In addition to rapidly accelerating oil revenues, capital appreciation and dividends on initial country investments caused incomes to snowball long before the SWF became an investment vehicle. For instance, the father of Dubai’s current ruler, Sheikh Mohammed bin Rashid al-Maktoum, defied skeptics by investing a large part of the emirate’s oil revenue into developing the Jebel Ali Port in the 1970’s. The port is now one of if not the world’s busiest ports, and has firmly established Dubai as the region’s trading and transit hub.
Dubai World Ports Might Offer IPO of $4.2 Billion
On the other hand, the QE2's future is settled. Sold for $100 million, it will become a hotel permanently docked in Dubai, and many past passengers view that as a good thing.
The KBR spin-off and an increased push in the Eastern Hemisphere through a headquarters in Dubai are both positive developments for Halliburton (NYSE: HAL). The spin-off of the high volume, low margin KBR business removes distractions, improves operational focus, and makes Halliburton a pure-play on the oilfield service market.
Halliburton Company (NYSE:HAL) announced today that Ahmed Lotfy, Senior Vice President – Eastern Hemisphere, is relocating to Dubai following the opening of a second corporate headquarters office for Halliburton in the centrally located Gulf city.
Gone are the days when the oil sheikdoms simply amassed personal wealth and engaged in conspicuous consumption. Now that capital is being used to take on the imperial powers at home as the case of MGM and OMX show and by attracting their TNC's, like Halliburton, to Dubai.
Changing Patterns of Investment in the Gulf Region: The Case of Dubai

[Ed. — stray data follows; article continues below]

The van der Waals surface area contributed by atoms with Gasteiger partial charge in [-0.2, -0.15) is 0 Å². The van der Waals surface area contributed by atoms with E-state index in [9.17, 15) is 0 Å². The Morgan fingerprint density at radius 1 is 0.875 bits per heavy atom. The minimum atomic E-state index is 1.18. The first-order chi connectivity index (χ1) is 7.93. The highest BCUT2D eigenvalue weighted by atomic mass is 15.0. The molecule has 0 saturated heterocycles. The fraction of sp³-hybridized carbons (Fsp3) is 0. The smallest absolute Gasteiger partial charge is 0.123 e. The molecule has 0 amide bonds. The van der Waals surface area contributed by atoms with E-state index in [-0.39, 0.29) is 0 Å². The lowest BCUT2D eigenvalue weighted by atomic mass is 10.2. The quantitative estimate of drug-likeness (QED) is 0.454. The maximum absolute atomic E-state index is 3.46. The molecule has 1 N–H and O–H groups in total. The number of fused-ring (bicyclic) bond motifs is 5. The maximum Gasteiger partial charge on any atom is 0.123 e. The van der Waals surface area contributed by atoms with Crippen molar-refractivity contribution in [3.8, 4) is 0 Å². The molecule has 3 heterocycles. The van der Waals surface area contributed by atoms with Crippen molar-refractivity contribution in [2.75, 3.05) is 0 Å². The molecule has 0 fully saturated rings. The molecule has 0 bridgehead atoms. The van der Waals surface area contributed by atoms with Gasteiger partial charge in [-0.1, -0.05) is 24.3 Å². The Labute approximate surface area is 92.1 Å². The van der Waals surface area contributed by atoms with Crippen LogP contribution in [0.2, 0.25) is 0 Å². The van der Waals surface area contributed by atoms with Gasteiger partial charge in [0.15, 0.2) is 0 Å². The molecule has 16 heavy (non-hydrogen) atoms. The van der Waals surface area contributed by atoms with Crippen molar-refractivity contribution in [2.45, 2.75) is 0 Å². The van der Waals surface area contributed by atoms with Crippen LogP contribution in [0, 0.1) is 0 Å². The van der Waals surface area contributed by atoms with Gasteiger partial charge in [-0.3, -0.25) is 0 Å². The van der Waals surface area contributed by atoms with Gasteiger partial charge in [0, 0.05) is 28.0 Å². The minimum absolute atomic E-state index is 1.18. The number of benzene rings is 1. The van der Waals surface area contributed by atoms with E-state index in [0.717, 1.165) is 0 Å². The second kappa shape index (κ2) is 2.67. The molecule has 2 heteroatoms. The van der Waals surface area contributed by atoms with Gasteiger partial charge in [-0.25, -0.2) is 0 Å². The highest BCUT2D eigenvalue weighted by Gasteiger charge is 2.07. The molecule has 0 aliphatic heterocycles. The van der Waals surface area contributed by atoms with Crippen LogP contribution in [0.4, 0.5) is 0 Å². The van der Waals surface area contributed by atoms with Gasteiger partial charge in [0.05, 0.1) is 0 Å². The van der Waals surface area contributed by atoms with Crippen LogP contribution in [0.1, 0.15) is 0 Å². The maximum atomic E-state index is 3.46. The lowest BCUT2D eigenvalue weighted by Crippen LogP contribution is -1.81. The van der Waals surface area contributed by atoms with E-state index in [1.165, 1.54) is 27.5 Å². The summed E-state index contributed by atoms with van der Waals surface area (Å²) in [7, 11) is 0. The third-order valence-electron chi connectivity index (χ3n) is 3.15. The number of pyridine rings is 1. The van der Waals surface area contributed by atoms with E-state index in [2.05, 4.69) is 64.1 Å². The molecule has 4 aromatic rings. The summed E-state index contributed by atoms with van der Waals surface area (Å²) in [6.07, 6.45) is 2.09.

The massive increase in oil revenues in most of the six members of the Gulf Cooperation Council (GCC)—Saudi Arabia, United Arab Emirates, Qatar, Bahrain, Oman and Kuwait—has created unprecedented opportunities for the building of infrastructure, the provision of social services and, at the same time, for investments overseas.
These investments have been channeled through two principal pipelines—acquisition of assets and the purchase of shares in high quality financial and industrial firms. According to the London daily al-Sharq al-Awsat of August 13, the Gulf countries have channeled $140 billion into overseas investments in the last three years. In a relatively short time, some of the Gulf countries have become respectable actors on the international financial scene.
At the same time, a hospitable investment environment, the privatization of state-owned entities and the prospects of mutually profitable deals have attracted a massive influx of Western financial services and industry to the Gulf region. The opening of the real estate market for foreign investors, particularly in Dubai, has created a massive construction boom which is fueling economic growth at a rapid rate.
The purpose of this article is to shed light on the investment activities of Dubai, and how an enlightened and entrepreneurial leadership has turned what was a small desert outpost just a few decades ago into a bustling metropolis with a vigorous economy that is subject to both envy and emulation.
In contrast to the earlier oil booms of the 1970’s and 1980’s, however, these countries are not squandering their oil revenues on spending sprees, but rather are focusing on diversifying their assets and buttressing their fiscal solvency through massive investment schemes.